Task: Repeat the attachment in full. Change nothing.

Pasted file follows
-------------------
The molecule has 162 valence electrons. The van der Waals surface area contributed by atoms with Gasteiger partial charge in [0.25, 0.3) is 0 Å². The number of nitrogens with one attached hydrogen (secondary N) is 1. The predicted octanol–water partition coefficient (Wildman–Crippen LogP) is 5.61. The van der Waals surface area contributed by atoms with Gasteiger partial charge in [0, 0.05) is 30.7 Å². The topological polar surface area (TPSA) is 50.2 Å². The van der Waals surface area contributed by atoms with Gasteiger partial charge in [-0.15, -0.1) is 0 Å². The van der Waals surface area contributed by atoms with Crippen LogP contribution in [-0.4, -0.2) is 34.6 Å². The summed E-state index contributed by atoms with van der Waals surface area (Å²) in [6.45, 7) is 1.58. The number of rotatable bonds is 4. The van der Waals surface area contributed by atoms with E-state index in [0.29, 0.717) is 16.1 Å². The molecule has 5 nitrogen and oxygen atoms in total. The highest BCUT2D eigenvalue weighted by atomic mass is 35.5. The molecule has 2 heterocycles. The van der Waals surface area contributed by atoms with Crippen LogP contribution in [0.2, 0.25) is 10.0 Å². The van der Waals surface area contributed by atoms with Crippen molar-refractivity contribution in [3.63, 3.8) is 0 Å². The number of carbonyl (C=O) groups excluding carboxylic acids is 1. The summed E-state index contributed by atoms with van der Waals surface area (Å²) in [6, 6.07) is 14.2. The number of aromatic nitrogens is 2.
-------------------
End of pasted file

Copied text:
The molecule has 162 valence electrons. The van der Waals surface area contributed by atoms with Gasteiger partial charge in [0.25, 0.3) is 0 Å². The number of nitrogens with one attached hydrogen (secondary N) is 1. The predicted octanol–water partition coefficient (Wildman–Crippen LogP) is 5.61. The van der Waals surface area contributed by atoms with Gasteiger partial charge in [0, 0.05) is 30.7 Å². The topological polar surface area (TPSA) is 50.2 Å². The van der Waals surface area contributed by atoms with Gasteiger partial charge in [-0.15, -0.1) is 0 Å². The van der Waals surface area contributed by atoms with Crippen LogP contribution in [-0.4, -0.2) is 34.6 Å². The summed E-state index contributed by atoms with van der Waals surface area (Å²) in [6.45, 7) is 1.58. The number of rotatable bonds is 4. The van der Waals surface area contributed by atoms with E-state index in [0.29, 0.717) is 16.1 Å². The molecule has 5 nitrogen and oxygen atoms in total. The highest BCUT2D eigenvalue weighted by atomic mass is 35.5. The molecule has 2 heterocycles. The van der Waals surface area contributed by atoms with Crippen LogP contribution in [0.2, 0.25) is 10.0 Å². The van der Waals surface area contributed by atoms with Crippen molar-refractivity contribution in [3.63, 3.8) is 0 Å². The number of carbonyl (C=O) groups excluding carboxylic acids is 1. The summed E-state index contributed by atoms with van der Waals surface area (Å²) in [6, 6.07) is 14.2. The number of aromatic nitrogens is 2.